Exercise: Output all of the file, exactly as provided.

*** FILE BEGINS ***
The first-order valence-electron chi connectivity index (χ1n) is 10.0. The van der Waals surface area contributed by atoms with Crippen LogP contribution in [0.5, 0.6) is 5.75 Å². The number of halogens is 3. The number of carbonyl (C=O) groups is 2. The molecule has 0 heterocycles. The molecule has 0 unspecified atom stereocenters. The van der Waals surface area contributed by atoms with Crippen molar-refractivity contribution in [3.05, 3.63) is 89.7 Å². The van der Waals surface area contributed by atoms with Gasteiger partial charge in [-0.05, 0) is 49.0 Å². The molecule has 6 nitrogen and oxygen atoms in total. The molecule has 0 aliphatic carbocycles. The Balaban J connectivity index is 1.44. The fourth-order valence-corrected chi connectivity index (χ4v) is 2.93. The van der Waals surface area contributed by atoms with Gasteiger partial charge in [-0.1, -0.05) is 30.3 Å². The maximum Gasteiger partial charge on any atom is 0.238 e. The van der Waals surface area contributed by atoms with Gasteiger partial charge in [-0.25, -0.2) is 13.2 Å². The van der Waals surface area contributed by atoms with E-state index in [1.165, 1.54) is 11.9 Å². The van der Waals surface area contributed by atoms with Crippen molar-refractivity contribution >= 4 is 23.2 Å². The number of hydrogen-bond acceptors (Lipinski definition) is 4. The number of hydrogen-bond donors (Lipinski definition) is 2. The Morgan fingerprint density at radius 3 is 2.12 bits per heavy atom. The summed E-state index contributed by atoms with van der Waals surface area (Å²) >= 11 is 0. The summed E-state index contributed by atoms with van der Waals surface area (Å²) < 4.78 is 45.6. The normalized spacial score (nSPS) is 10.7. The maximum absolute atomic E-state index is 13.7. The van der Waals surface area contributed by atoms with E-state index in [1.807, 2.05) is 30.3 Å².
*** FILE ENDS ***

The first-order valence-electron chi connectivity index (χ1n) is 10.0. The van der Waals surface area contributed by atoms with Crippen LogP contribution in [0.5, 0.6) is 5.75 Å². The number of halogens is 3. The number of carbonyl (C=O) groups is 2. The molecule has 0 heterocycles. The molecule has 0 unspecified atom stereocenters. The van der Waals surface area contributed by atoms with Crippen molar-refractivity contribution in [3.05, 3.63) is 89.7 Å². The van der Waals surface area contributed by atoms with Gasteiger partial charge in [-0.05, 0) is 49.0 Å². The molecule has 6 nitrogen and oxygen atoms in total. The molecule has 0 aliphatic carbocycles. The Balaban J connectivity index is 1.44. The fourth-order valence-corrected chi connectivity index (χ4v) is 2.93. The van der Waals surface area contributed by atoms with Gasteiger partial charge in [-0.1, -0.05) is 30.3 Å². The maximum Gasteiger partial charge on any atom is 0.238 e. The van der Waals surface area contributed by atoms with Gasteiger partial charge in [-0.25, -0.2) is 13.2 Å². The van der Waals surface area contributed by atoms with E-state index in [1.165, 1.54) is 11.9 Å². The van der Waals surface area contributed by atoms with Crippen molar-refractivity contribution >= 4 is 23.2 Å². The number of hydrogen-bond acceptors (Lipinski definition) is 4. The number of hydrogen-bond donors (Lipinski definition) is 2. The Morgan fingerprint density at radius 3 is 2.12 bits per heavy atom. The summed E-state index contributed by atoms with van der Waals surface area (Å²) >= 11 is 0. The summed E-state index contributed by atoms with van der Waals surface area (Å²) < 4.78 is 45.6. The normalized spacial score (nSPS) is 10.7. The maximum absolute atomic E-state index is 13.7. The van der Waals surface area contributed by atoms with E-state index in [1.807, 2.05) is 30.3 Å².